Judaism Eternal: Selected Essays from the Writings of Samson Raphael Hirsch - Vol. 1

By I. Grunfeld; Samson Raphael Hirsch | Go to book overview

CHAPTER XII
ELUL SHOFAR AND SELICHOTH

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THE summer is drawing to a close. The earth receives the final glow of the sun and its fruits approach their full maturity. Everything that grows and lives seeks to extract the maximum of ripeness from the last rays of the year. The apple paints itself with its final shade of red, the wine receives its richest sparkle. The ground gives its last sap, the corn-stalks grow to their limit. The bee seeks the last drop of honey in the flower cup before it vanishes. The squirrel drags the last grain of corn to his winter store. The returning swallow carries the last straw to the nest. There is no time to be lost; the end is in sight. The Master will soon call. Everything seeks while there is still time to attain and to achieve the best that is in it. It does not wish to appear before its Master with fragmentary and half-finished work, with its year's performance still defective. The worm, the grasshopper, the beast, the bird, the stalk, the herb, the seed, the fruit, everything seeks "to fulfil the will of the Master, to perform the task He has laid upon it." Shall then negligence, remissness and perversity dwell in the haunts of man? Shall he harbour in his heart the spirit of thoughtlessness which lives in a dream-world for the day only, without ever thinking that the end is close and the Master is calling, without looking into and round himself, without looking before and after so as to seize the speeding hour by its pinions and using the vanishing moment in order to prepare himself for eternity?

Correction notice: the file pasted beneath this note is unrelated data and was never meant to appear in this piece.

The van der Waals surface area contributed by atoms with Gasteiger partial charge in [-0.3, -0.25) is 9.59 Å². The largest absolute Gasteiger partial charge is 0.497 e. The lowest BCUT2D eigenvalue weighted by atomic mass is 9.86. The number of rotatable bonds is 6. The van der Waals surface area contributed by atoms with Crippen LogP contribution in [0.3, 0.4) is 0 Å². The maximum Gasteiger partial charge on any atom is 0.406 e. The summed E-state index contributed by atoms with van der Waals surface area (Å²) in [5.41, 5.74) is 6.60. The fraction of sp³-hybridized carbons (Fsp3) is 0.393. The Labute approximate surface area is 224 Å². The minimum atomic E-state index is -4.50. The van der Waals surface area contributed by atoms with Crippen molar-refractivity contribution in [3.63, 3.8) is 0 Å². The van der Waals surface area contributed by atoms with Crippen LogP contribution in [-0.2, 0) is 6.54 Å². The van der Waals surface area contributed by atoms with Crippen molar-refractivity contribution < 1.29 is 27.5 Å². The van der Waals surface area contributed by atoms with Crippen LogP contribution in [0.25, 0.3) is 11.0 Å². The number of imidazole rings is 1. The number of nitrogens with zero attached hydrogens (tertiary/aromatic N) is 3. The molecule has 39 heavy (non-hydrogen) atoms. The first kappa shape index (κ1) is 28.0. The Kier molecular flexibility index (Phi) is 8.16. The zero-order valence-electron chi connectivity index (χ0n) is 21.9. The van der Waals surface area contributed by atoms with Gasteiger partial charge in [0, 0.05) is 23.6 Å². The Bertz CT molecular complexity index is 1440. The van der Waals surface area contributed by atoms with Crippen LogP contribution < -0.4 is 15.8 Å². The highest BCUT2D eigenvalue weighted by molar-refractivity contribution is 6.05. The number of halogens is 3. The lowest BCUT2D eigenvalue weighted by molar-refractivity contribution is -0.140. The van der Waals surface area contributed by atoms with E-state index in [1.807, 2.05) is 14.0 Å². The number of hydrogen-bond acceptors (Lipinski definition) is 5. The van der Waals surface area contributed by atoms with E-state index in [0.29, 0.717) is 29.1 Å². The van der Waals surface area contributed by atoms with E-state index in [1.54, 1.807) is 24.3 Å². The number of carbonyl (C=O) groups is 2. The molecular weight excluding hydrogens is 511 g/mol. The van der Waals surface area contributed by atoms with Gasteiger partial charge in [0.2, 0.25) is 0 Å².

All things strive to go straight, every being, every power, every dynamic atom. They all have their eye on the goal which has been fixed for them, and endeavour to reach it by

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